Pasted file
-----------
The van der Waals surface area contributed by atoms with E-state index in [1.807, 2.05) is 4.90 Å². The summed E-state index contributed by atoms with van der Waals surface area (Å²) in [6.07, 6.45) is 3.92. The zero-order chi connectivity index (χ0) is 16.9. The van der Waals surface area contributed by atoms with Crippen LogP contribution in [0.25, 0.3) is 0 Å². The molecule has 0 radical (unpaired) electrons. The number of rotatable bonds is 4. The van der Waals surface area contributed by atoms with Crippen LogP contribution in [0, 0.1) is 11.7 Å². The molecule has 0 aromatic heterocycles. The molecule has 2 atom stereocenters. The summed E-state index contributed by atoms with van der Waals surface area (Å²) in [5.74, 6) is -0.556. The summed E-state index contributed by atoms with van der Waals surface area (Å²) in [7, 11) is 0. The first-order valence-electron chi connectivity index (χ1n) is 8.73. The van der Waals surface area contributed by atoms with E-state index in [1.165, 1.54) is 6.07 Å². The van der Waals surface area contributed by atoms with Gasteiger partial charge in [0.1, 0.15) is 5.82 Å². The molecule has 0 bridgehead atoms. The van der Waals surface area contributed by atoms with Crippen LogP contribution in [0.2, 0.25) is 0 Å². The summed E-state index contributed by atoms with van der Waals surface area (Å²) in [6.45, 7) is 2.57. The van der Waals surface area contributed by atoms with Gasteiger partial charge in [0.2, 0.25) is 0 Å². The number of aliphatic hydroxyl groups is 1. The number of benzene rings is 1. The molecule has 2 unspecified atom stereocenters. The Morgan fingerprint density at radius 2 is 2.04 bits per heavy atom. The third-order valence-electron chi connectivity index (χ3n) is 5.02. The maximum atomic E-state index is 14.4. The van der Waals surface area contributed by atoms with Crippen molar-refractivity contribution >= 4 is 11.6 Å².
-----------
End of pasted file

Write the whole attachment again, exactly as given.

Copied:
The van der Waals surface area contributed by atoms with E-state index in [1.807, 2.05) is 4.90 Å². The summed E-state index contributed by atoms with van der Waals surface area (Å²) in [6.07, 6.45) is 3.92. The zero-order chi connectivity index (χ0) is 16.9. The van der Waals surface area contributed by atoms with Crippen LogP contribution in [0.25, 0.3) is 0 Å². The molecule has 0 radical (unpaired) electrons. The number of rotatable bonds is 4. The van der Waals surface area contributed by atoms with Crippen LogP contribution in [0, 0.1) is 11.7 Å². The molecule has 0 aromatic heterocycles. The molecule has 2 atom stereocenters. The summed E-state index contributed by atoms with van der Waals surface area (Å²) in [5.74, 6) is -0.556. The summed E-state index contributed by atoms with van der Waals surface area (Å²) in [7, 11) is 0. The first-order valence-electron chi connectivity index (χ1n) is 8.73. The van der Waals surface area contributed by atoms with E-state index in [1.165, 1.54) is 6.07 Å². The van der Waals surface area contributed by atoms with Gasteiger partial charge in [0.1, 0.15) is 5.82 Å². The molecule has 0 bridgehead atoms. The van der Waals surface area contributed by atoms with Crippen LogP contribution in [0.2, 0.25) is 0 Å². The summed E-state index contributed by atoms with van der Waals surface area (Å²) in [6.45, 7) is 2.57. The van der Waals surface area contributed by atoms with Gasteiger partial charge in [0.2, 0.25) is 0 Å². The number of aliphatic hydroxyl groups is 1. The number of benzene rings is 1. The molecule has 2 unspecified atom stereocenters. The Morgan fingerprint density at radius 2 is 2.04 bits per heavy atom. The third-order valence-electron chi connectivity index (χ3n) is 5.02. The maximum atomic E-state index is 14.4. The van der Waals surface area contributed by atoms with Crippen molar-refractivity contribution >= 4 is 11.6 Å².